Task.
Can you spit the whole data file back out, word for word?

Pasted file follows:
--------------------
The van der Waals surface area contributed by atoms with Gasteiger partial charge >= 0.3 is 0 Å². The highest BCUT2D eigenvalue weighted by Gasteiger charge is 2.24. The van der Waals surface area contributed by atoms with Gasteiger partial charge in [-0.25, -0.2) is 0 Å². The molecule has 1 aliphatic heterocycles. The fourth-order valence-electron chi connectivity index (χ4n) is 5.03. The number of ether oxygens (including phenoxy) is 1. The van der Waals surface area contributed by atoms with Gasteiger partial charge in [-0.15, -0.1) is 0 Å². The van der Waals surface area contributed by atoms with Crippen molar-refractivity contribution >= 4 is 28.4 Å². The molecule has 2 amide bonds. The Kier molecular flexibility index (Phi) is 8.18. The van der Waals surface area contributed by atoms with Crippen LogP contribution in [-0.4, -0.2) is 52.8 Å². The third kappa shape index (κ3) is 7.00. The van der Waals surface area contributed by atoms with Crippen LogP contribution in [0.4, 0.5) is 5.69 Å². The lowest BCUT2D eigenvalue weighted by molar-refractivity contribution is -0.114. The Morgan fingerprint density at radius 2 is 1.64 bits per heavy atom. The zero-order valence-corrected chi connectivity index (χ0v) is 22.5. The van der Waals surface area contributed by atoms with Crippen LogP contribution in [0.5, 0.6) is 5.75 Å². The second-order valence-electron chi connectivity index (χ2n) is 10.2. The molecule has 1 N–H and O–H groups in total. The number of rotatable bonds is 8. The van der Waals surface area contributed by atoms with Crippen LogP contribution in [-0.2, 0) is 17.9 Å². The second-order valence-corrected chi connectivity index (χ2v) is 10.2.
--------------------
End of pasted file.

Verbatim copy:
The van der Waals surface area contributed by atoms with Gasteiger partial charge >= 0.3 is 0 Å². The highest BCUT2D eigenvalue weighted by Gasteiger charge is 2.24. The van der Waals surface area contributed by atoms with Gasteiger partial charge in [-0.25, -0.2) is 0 Å². The molecule has 1 aliphatic heterocycles. The fourth-order valence-electron chi connectivity index (χ4n) is 5.03. The number of ether oxygens (including phenoxy) is 1. The van der Waals surface area contributed by atoms with Gasteiger partial charge in [-0.15, -0.1) is 0 Å². The van der Waals surface area contributed by atoms with Crippen molar-refractivity contribution >= 4 is 28.4 Å². The molecule has 2 amide bonds. The Kier molecular flexibility index (Phi) is 8.18. The van der Waals surface area contributed by atoms with Crippen LogP contribution in [-0.4, -0.2) is 52.8 Å². The third kappa shape index (κ3) is 7.00. The van der Waals surface area contributed by atoms with Crippen LogP contribution in [0.4, 0.5) is 5.69 Å². The lowest BCUT2D eigenvalue weighted by molar-refractivity contribution is -0.114. The Morgan fingerprint density at radius 2 is 1.64 bits per heavy atom. The zero-order valence-corrected chi connectivity index (χ0v) is 22.5. The van der Waals surface area contributed by atoms with Crippen LogP contribution in [0.5, 0.6) is 5.75 Å². The second-order valence-electron chi connectivity index (χ2n) is 10.2. The molecule has 1 N–H and O–H groups in total. The number of rotatable bonds is 8. The van der Waals surface area contributed by atoms with Crippen LogP contribution in [-0.2, 0) is 17.9 Å². The second-order valence-corrected chi connectivity index (χ2v) is 10.2.